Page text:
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Republican legislators in North Carolina were counting on at least four House Democrats Tuesday to approve a new $19.7 billion budget proposal to avoid long negotiations with the Democratic governor who is critical of their education spending.
The Senate significantly changed its version released last week of a state government spending plan through mid-2013 as a compromise with House Republicans after negotiating a deal for days. GOP leaders are optimistic they'll attract enough House Democrats to vote for the final product by the end of the week to avoid a potential veto showdown with Gov. Beverly Perdue.
Five House Democrats voted for their chamber's version of the budget four weeks ago, raising hopes among Republicans that they could get at least four of them to support a final budget compromise. Four would be needed to get the three-fifths of the House members necessary to overturn any Perdue veto.
"I'm very confident that they will vote for the budget, and I'm hopeful that the governor will not put anyone in a position to deal with an override," House Speaker Thom Tillis, R-Mecklenburg, told reporters. "I think she should do the responsible to thing to put this in place."
The bill will be voted on the Senate floor Wednesday and Thursday and returned to the House, which could finalize the measure by Saturday and send it to Perdue, Senate leader Phil Berger said.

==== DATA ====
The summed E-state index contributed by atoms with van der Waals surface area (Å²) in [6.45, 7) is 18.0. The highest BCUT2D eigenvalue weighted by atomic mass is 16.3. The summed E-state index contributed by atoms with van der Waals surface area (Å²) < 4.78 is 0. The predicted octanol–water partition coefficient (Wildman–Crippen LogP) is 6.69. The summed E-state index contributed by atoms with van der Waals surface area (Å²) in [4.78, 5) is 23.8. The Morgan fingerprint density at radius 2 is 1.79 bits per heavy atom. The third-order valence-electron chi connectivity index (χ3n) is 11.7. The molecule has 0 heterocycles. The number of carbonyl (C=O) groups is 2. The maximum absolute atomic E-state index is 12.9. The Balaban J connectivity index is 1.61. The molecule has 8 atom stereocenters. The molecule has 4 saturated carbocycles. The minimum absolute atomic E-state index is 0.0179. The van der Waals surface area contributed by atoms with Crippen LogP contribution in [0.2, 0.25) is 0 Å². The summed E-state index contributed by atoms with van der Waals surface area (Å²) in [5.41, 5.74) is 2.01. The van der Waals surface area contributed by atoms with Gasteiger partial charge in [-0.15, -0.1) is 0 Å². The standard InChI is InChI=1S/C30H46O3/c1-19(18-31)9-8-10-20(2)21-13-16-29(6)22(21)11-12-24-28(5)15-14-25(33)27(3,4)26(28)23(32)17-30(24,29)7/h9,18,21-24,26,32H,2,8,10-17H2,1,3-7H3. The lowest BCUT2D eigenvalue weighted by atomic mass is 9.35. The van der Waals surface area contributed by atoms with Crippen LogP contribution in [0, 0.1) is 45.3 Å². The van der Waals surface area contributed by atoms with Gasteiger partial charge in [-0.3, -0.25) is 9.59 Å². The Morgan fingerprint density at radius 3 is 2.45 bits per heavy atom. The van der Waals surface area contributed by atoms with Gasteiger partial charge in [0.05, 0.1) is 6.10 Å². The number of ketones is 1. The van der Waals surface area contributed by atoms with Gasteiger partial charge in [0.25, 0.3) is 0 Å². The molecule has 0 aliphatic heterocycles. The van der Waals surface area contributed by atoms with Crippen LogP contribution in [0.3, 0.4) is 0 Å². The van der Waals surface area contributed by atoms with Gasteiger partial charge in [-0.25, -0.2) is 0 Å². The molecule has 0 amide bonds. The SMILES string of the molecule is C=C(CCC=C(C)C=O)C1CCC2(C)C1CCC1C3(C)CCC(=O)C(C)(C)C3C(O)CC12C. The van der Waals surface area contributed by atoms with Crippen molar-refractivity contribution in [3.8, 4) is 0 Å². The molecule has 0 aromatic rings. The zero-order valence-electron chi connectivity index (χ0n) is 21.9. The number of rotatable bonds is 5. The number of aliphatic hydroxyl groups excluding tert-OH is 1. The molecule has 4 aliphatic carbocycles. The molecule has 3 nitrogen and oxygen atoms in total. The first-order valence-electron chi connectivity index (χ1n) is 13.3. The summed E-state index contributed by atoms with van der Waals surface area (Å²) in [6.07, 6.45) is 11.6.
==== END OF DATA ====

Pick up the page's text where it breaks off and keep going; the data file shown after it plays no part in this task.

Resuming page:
The measure also would restore unemployment benefits to more than 40,000 long-term jobless workers. The fate of their benefits has been held up in a tug-of-war between Republicans and Perdue that already led to a separate veto.
The potential deal would spend $300 million more for public schools than the House budget plan, according to the budget document. The new version restores funding for 13,000 teaching assistant positions in grades 1-3 that had been eliminated in an earlier Senate plan, at a cost of $390 million. The House had eliminated funding for assistants in grades 2-3. The bill would still add money to hire more than 1,100 new teachers in those early grades. The University of North Carolina System would receive $100 million more than the House budget proposed.
Perdue said in a statement that the education funding "appears to be a charade" that could lead to thousands of layoffs. The new plan required local school districts to make at their discretion $124 million in additional cuts beyond $305 million in similar reductions over the past two years under Democratic rule at the Legislature.
"There is nothing else left to cut but warm bodies," Perdue told reporters later Tuesday in a conference call. "Don't let them fool you. They are not protecting classrooms."
But one of the five House Democrats, Rep. Bill Owens of Pasquotank County, said he supports the updated budget and expected the other four to join. Owens, a fundraiser for Perdue's re-election campaign, said there are things he doesn't like in the budget but that his Republican colleagues have made changes they promised.